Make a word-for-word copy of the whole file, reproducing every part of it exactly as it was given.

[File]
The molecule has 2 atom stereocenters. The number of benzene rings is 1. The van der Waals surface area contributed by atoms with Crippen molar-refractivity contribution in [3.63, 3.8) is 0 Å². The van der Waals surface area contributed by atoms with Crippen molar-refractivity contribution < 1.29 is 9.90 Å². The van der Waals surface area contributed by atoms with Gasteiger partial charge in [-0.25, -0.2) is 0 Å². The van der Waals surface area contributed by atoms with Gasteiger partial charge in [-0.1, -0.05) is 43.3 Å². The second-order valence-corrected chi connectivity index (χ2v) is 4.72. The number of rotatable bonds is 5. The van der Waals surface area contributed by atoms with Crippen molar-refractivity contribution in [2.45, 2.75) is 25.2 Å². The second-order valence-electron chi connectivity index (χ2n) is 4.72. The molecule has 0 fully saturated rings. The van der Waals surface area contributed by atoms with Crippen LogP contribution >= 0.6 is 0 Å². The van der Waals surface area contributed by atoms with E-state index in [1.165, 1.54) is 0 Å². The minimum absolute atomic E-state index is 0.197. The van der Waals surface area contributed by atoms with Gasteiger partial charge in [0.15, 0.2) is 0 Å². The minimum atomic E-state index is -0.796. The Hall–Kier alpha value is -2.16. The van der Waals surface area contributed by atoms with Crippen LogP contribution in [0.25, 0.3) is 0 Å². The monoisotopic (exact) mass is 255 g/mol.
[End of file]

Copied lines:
The molecule has 2 atom stereocenters. The number of benzene rings is 1. The van der Waals surface area contributed by atoms with Crippen molar-refractivity contribution in [3.63, 3.8) is 0 Å². The van der Waals surface area contributed by atoms with Crippen molar-refractivity contribution < 1.29 is 9.90 Å². The van der Waals surface area contributed by atoms with Gasteiger partial charge in [-0.25, -0.2) is 0 Å². The van der Waals surface area contributed by atoms with Gasteiger partial charge in [-0.1, -0.05) is 43.3 Å². The second-order valence-corrected chi connectivity index (χ2v) is 4.72. The number of rotatable bonds is 5. The van der Waals surface area contributed by atoms with Crippen molar-refractivity contribution in [2.45, 2.75) is 25.2 Å². The second-order valence-electron chi connectivity index (χ2n) is 4.72. The molecule has 0 fully saturated rings. The van der Waals surface area contributed by atoms with Crippen LogP contribution >= 0.6 is 0 Å². The van der Waals surface area contributed by atoms with E-state index in [1.165, 1.54) is 0 Å². The minimum absolute atomic E-state index is 0.197. The van der Waals surface area contributed by atoms with Gasteiger partial charge in [0.15, 0.2) is 0 Å². The minimum atomic E-state index is -0.796. The Hall–Kier alpha value is -2.16. The van der Waals surface area contributed by atoms with Crippen LogP contribution in [0.25, 0.3) is 0 Å². The monoisotopic (exact) mass is 255 g/mol.